March 2nd, 2004

Dancing Thru

Creativity rolling along

It must just be that phase of the planets. I finished the bathroom rework on the weekend, though I think the stenciling on the cabinets might have been a mistake. But hey, there's always overpainting. The wallpaper border looks great, but drove me insane. If it had had straight edges, it might have been fine, but it has long scallops with pinecones, which curl back on themselves when wet. I ended up using a ton of masking tape (which didn't want to stick) and praying a lot as I gingerly peeled it off, the next day. The backordered shower curtain even arrived, so it's all DONE.
I've been planting seeds and plants, too. It will take a while to see results from that, but it's another phase of the creative roll.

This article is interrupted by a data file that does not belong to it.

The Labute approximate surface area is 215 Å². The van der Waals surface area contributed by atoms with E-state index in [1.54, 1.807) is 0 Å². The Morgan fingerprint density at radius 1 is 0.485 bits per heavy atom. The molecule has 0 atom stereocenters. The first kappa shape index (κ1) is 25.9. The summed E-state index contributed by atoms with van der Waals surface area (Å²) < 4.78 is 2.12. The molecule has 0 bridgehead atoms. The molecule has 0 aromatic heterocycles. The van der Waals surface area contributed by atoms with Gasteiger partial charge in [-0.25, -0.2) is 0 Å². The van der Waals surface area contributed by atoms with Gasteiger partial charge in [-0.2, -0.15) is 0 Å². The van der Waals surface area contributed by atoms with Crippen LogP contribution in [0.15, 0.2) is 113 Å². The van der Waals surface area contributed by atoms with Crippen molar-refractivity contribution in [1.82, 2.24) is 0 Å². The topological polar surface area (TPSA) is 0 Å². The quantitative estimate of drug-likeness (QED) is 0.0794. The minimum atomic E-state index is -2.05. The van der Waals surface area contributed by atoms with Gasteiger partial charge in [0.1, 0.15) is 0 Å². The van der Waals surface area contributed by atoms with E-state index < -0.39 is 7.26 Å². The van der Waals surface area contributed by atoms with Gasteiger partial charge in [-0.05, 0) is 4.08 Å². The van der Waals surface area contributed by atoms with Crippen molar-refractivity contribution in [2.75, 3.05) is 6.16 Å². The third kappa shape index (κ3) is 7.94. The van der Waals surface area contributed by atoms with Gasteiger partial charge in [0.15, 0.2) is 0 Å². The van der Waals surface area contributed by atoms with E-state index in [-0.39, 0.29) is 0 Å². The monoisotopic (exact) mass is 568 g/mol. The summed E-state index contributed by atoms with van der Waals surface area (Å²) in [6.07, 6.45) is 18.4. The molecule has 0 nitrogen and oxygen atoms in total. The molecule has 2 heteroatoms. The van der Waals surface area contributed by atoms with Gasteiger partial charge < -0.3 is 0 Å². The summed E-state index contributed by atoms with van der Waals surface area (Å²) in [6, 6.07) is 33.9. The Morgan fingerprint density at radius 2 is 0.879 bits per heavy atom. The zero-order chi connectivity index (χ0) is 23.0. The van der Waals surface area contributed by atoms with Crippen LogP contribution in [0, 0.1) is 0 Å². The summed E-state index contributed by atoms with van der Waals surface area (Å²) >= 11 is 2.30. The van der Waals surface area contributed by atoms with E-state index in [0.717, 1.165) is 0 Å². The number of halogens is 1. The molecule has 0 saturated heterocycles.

And then I spent over an hour on the phone with Bob last night, brainstorming the book. We both had arrived at the thought that it needs to go through 1779, maybe the winter of 1780, unlike the original plan. And he loves my new villain, Major Newell, and has been coming up with ideas relative to him. Newell embodies all the worst traits of manifest destiny and the arrogance of the British upper class. I gave Bob some of my thoughts on using Silas Talbot, and we ran through a lot of new angles. Captain Symonds, another real person, has emerged as one of the villains (and worthy of the role, to judge by Ethan Allen's accounts of him). And we scrapped one of Bob's characters as more than a walk-on. A lot of new pieces are falling into place. Our problem is being historical perfectionists, even if what we're doing is rewriting history. But I think we finally are starting to live and breathe the period and the real people enough that we can let them move on their own, rather than trying to force them to some notion of our own. If a character doesn't develop independant life, they need to get scrapped. It's that simple. A real story is a quantum reaction, that eventually explodes and creates a universe on its own.
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